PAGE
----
This brings up the issue of whether deliberation is a wholly private thing, or a part of public life that is independent of government. I can safely tell you that I’m very concerned about the state of media – to have the tabloidish cartoonish agenda-driven crap that passes for news define “being informed,” when even National Review and The American Prospect, from different sides of the aisle, are doing a great job of being partisan and informative, is utterly unacceptable unless the American public starts reading the latter sort of publications regularly. My suspicion is, independent of Enlightenment and this idea everyone can learn everything via method, that there are forces which help educate, and forces that make us dumber. Obviously, to the degree that radical Islam or cheap populism refuse to concede education is a good, elimination is the only realistic prospect.

I lean to the idea that real deliberation is private, that we seek friends – sometimes even across the ages – to share the best of our thoughts and hear the best responses. And I obviously lean to the idea that this is not for everyone, and there are a lot of bright people who can’t cut it even though they think they can.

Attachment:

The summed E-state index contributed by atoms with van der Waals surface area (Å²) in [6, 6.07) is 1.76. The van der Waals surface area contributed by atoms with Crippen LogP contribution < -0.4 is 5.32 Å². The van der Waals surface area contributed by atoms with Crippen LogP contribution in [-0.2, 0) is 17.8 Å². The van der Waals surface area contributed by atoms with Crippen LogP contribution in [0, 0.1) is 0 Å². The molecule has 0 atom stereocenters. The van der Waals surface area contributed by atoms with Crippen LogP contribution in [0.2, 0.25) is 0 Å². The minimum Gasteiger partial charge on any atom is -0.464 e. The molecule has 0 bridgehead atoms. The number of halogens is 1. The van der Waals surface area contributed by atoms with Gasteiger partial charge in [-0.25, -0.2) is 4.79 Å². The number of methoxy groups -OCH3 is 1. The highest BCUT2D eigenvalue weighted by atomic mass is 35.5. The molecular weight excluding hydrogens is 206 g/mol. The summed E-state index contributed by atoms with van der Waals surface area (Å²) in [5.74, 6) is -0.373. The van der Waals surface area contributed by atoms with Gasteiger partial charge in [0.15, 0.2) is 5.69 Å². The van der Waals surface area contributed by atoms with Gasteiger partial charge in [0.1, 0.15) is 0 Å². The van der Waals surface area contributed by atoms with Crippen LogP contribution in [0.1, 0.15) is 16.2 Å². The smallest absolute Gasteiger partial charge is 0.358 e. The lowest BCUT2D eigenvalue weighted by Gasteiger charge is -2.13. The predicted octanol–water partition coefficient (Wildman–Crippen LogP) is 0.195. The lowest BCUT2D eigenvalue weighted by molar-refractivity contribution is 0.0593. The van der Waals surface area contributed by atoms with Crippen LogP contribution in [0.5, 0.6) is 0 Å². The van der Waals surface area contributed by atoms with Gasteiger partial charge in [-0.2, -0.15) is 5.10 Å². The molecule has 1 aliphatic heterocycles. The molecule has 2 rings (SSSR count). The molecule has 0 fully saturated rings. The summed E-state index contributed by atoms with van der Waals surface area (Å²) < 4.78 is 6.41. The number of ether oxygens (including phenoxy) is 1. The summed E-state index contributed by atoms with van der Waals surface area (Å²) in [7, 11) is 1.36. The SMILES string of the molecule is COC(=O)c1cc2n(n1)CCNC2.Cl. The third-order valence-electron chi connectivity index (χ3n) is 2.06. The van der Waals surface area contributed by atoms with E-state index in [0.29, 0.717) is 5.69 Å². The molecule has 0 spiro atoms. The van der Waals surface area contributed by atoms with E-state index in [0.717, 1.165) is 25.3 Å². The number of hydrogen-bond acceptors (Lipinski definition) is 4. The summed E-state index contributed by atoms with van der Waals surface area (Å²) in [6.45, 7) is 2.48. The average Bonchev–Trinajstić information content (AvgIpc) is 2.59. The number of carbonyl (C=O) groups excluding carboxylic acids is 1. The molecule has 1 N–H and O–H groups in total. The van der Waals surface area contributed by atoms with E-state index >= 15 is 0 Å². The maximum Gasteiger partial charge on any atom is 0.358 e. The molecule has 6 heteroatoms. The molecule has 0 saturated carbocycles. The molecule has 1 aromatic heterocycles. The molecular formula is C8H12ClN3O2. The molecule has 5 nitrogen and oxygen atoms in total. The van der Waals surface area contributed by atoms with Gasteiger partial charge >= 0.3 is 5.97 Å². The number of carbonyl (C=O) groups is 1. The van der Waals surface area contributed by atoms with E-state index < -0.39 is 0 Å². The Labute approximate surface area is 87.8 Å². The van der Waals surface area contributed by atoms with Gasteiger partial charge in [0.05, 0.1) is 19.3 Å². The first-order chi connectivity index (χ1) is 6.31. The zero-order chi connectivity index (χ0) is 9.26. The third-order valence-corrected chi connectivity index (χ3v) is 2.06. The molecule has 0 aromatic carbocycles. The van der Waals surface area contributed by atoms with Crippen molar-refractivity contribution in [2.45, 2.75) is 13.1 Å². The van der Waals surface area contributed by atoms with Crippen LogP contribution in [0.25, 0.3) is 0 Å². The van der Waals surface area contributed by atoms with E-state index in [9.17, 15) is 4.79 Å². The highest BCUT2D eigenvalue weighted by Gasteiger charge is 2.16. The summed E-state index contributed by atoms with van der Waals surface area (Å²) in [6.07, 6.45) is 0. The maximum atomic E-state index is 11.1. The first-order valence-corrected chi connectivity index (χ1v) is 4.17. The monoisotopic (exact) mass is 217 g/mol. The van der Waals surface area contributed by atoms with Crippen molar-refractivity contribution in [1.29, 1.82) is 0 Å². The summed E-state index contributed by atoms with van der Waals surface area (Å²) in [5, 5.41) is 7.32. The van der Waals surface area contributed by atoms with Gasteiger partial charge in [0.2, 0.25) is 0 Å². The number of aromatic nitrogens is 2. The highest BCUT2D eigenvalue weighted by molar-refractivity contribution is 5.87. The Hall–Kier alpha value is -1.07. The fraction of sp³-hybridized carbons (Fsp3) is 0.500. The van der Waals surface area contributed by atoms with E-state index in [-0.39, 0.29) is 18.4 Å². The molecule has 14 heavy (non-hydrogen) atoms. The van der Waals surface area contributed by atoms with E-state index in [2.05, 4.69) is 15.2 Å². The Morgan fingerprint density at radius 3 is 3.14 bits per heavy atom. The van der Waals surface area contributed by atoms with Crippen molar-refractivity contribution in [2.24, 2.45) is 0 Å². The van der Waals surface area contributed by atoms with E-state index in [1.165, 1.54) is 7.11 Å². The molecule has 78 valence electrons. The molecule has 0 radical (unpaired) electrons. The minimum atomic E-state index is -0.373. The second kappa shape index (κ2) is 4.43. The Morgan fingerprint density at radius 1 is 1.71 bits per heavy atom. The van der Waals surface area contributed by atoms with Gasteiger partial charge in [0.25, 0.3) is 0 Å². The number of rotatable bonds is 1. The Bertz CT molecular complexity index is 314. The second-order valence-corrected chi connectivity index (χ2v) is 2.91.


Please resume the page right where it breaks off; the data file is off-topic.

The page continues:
One major reason they can’t make the grade is their own attitude. I don’t know that Socrates can be characterized by pride or humility, for both terms don’t seem to fit. Xenophon talks about his “big talking,” and certainly Socrates had a big mouth, but that shows a nonchalance about being honored more than anything else. When President Bush concludes his remarks with

I will always be honored to carry a title that means more to me than any other – citizen of the United States of America.

that’s about the extent of Socratic honor. Sometimes you love your country enough to disagree with it and where it’s going very strongly, and this can occur at a political and philosophical level.